As some of you may recall, last fall I was looking for a bread maker at WalMart, not so much because I needed one, but because they were offering one at a sale price I just couldn't resist. Well, I never found the advertised item (see Luring the Public) but my search must have convinced my hubby I really wanted a bread machine. He managed to get a WalMart employee he knows to track this item down for me, and gave it to me as a Christmas gift. He insists he got it for the sale price, but I'm not so sure.
Well, that was Christmas and this is February and yesterday I finally made my first loaf of bread in that contraption. This model has various modes, so the manual gives one sample recipe for each mode. Each of them required powdered milk, which is not something I normally have in the house. I waited until I could go to the bulk store, to get enough for just one or two loaves, and was all set to create a treat for the man last week. Then I discovered that the yeast I had was not the right kind. I had to wait until this past weekend to pick that up, and by then he was so sick he was off his food.
Finally, yesterday, I decided it was time to test this machine out. As I was reading the manual I discovered the flour in Canada is different from the flour in the States. Ours is made from harder wheat and therefore has more gluten. While the Americans have to use bread flour, our all purpose flour works just fine. As none of the recipes in the book interested me, and I knew I'd want to experiment over time, I went looking for a good Canadian bread machine cookbook. I found one at Amazon.ca but I currently have a credit slip for Amazon.com, where the same book is only available second hand, but at the same price as a new one in Canada. Nope. For the same money, I'd want the new one. Since I don't get to use my credit slip, I'll wait until I get to a bookstore so I don't have to pay shipping either.
Next I decided to check out some recipes online. I found a good page related to Canadian bread machines and decided I'd start with the raisin bread. That would be a nice treat.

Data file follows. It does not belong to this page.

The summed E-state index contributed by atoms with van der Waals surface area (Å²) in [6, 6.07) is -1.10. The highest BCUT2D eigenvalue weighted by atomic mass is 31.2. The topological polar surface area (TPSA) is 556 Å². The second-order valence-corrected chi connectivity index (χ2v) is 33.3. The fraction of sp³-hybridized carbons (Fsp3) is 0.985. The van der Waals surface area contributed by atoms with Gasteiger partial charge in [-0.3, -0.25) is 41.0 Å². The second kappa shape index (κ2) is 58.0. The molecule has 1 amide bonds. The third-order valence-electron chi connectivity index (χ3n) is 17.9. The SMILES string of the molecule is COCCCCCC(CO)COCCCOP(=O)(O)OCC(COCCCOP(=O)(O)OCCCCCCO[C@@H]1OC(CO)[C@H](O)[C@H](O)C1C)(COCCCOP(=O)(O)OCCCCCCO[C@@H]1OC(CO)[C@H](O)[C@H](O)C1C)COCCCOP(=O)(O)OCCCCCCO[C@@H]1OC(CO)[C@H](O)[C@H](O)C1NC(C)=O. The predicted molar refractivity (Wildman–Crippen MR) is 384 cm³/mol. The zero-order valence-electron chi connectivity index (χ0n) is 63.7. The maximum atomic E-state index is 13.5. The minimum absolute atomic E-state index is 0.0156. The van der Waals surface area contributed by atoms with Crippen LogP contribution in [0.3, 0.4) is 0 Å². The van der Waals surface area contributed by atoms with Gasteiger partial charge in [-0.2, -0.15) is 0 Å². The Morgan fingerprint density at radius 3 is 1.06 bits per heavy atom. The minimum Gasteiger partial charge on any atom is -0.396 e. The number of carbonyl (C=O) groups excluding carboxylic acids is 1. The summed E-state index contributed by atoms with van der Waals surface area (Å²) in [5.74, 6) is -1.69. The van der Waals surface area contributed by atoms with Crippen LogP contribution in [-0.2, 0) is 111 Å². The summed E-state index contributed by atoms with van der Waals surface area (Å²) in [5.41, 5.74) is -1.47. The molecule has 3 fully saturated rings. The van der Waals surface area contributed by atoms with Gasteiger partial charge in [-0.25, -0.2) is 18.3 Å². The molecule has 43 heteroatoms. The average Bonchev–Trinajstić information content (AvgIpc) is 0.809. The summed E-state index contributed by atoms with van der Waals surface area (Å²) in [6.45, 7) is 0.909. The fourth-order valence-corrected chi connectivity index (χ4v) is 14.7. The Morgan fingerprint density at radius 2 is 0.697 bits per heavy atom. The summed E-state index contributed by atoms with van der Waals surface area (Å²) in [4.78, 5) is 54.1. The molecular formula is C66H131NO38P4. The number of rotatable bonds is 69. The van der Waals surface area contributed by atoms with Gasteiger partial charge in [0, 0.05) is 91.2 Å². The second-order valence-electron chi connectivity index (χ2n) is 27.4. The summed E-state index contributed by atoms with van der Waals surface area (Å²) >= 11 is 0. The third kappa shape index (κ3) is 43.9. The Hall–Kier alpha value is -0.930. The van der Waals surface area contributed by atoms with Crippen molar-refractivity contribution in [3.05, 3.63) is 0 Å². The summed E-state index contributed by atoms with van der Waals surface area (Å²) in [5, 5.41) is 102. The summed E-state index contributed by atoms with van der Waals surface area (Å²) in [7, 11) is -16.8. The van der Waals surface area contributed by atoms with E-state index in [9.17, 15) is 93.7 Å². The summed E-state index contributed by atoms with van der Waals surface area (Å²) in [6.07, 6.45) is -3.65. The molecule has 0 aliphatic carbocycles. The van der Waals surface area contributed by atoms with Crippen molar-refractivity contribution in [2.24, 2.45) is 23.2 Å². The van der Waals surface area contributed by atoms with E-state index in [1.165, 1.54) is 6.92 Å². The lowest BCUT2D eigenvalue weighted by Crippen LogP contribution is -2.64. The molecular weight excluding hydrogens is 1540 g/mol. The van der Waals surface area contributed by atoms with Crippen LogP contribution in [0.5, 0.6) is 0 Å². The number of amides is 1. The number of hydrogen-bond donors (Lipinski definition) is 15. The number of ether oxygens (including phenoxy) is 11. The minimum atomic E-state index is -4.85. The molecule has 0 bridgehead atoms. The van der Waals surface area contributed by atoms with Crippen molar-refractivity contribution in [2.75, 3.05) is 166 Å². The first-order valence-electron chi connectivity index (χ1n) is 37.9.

I dug out the machine, and after trying to figure out where I could place it, without it bubbling the paint on my cupboards, I carefully measured ingredients into the bread pan in the order given, as instructed. I wasn't sure when to add the cinnamon and other spices I wanted in my raisin bread, but by looking at the other recipes in the manual, I figured they went in before the flour. The online recipe nicely tells me not to add more than 1/2 teaspoon of cinnamon, as it inhibits the yeast action.
Fruit, apparently, gets added when the kneading is almost finished. But how am I supposed to know when that is? Hmmmm. So I watched the action through the window and when the dough formed into a ball and was getting tossed around nicely, I opened the lid and sprinkled the raisins in. They seemed to gather on the outside of the ball and I figured I did it wrong. Later, when looking through the manual once again, I found out that the machine would beep at the 30 minute mark, and that's when I should have added the raisins. Oh, and did I mention that I sprinkled the yeast over the top instead of making the indent on top of the flour where you are supposed to place it?
By that time I figured this first loaf was doomed.
But hey, it turned out not too bad. Some of the raisins got chopped up, but I'll know better next time. The bread could be cut amazingly thinly for fresh eating. By the time we got to towards the middle of the loaf (it was a treat, after all!) we found the bread a bit moist, so then it was sliced nice and thick for toast. I added more cinnamon and sugar on top of the buttered toast, which improved it, I'm sure.
So, while the first loaf was not a screaming success, it was at least edible. And since we ate so much of it in one night, I guess it got some sort of passing grade.
Now, if I could just get the paddle out of the pan. It's been soaking in water for a while now, since the manual says that might help. Water and flour do make glue. Hopefully more hot water will soften it up enough to get the parts separated for the next experiment.
If you have a favorite bread machine recipe, I'd be happy to hear from you.